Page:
Locating directions on the high seas is fundamental to navigation. Our ancestors relied on the stars, but today we measure the direction aboard ship in the following ways.
- Celestial observation (the sun and the polar star)
- Magnetic compasses
- Electro-magnetic compasses
Of these, the primary instrument for locating directions is the gyrocompass. Each method has its own strengths and weaknesses, but the gyrocompass can be widely used in all types of vessels, from small boats to large ships.
The main features of the gyrocompass are:
- It correctly indicates the direction.
- It can serially output directional signals to other equipment.
- It can be placed anywhere.
- It is not affected by the ship's magnetic compass or other disturbances.
TOKYO KEIKI Gyrocompasses
Since acquiring manufacturing rights for the gyrocompass from Sperry Company in 1918, we have been pioneers in supplying every type of gyrocompasses for almost 80 years. We have become world leader in the market and owe this to our dedication in achieving the highest standards of 'precision', 'reliability', 'price', and 'service' in our products - fundamentals which still guide us.
TG Series: TG-8000 [PDF]
These gyrocompasses employ a technique where the gyrosphere is suspended in liquid oil by suspension wires (TOKYO KEIKI method). They are mainly used in large ships.
ES Series: ES-110 [PDF]
The TOKYO KEIKI method is typified in this series which has been a worldwide best seller and is a mainstay in small and medium size vessels.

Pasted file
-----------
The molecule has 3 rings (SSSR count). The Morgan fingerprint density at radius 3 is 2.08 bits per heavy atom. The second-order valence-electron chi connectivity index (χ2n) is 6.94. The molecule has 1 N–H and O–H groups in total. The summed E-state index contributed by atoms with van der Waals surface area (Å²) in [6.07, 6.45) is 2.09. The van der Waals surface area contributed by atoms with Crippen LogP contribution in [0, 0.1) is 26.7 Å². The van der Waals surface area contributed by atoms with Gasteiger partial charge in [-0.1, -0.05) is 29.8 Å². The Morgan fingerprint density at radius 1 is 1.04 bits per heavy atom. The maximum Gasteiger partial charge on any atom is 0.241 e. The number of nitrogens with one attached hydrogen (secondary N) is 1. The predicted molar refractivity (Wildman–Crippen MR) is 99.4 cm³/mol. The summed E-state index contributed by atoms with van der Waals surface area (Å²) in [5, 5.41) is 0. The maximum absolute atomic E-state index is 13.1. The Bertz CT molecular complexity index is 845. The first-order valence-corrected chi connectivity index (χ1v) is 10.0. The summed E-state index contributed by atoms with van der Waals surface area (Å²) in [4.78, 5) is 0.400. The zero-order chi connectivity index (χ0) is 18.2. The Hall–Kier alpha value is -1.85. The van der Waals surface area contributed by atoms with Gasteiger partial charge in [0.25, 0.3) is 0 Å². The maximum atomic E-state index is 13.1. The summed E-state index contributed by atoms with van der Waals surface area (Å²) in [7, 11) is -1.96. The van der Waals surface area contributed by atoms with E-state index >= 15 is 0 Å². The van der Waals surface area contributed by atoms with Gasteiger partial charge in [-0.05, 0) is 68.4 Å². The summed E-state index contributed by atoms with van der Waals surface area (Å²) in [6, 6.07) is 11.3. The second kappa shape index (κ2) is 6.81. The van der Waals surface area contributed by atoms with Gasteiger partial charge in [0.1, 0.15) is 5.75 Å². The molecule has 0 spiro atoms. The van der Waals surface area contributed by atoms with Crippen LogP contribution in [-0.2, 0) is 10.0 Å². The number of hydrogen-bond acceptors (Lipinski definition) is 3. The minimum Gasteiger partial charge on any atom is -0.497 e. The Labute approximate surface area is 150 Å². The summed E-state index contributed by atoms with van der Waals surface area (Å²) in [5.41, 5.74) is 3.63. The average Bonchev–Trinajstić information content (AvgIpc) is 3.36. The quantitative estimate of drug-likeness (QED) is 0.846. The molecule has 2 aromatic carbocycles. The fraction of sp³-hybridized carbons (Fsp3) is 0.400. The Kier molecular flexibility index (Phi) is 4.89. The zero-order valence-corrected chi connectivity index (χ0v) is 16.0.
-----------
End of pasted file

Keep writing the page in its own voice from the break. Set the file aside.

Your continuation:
GM Series: GM20 [PDF]
This series is a compact version of the ES Series, and is chiefly used in small vessels.
The gyrocompass applies the mutual effects of gravity, the earth's rotation, and the characteristics of the "gyroscope". The gyroscope is a device that rotates at a fixed point on the periphery of a substance that has mass and occupies space. The image of a flywheel rotating at high speed is often used to explain this principle.
- Directional maintenance: The gyro continuously rotates maintaining a fixed direction.
- Precessional nature: Unlike normal objects, when force is applied to the rotational axis of a gyroscope, a revolving axis is created at right angles to the force. This revolving motion is called precession.
The directional maintenance exhibited by the gyroscope is in relation to the space of the universe, and to use it as a compass on earth it must have a "north indication effect". In other words, to make the gyro perpetually indicate north from anywhere on earth, one need only rotate the gyro in the same direction as the earth's rotation at a rate equal to the earth's rate of rotation (angular velocity) at that point. If you would like more technical information on how we apply the north indication effect (i.e. the"TOKYO KEIKI method") to our gyrocompasses, please contact us at TOKYO KEIKI.
*Design and specifications are subject to change without notice.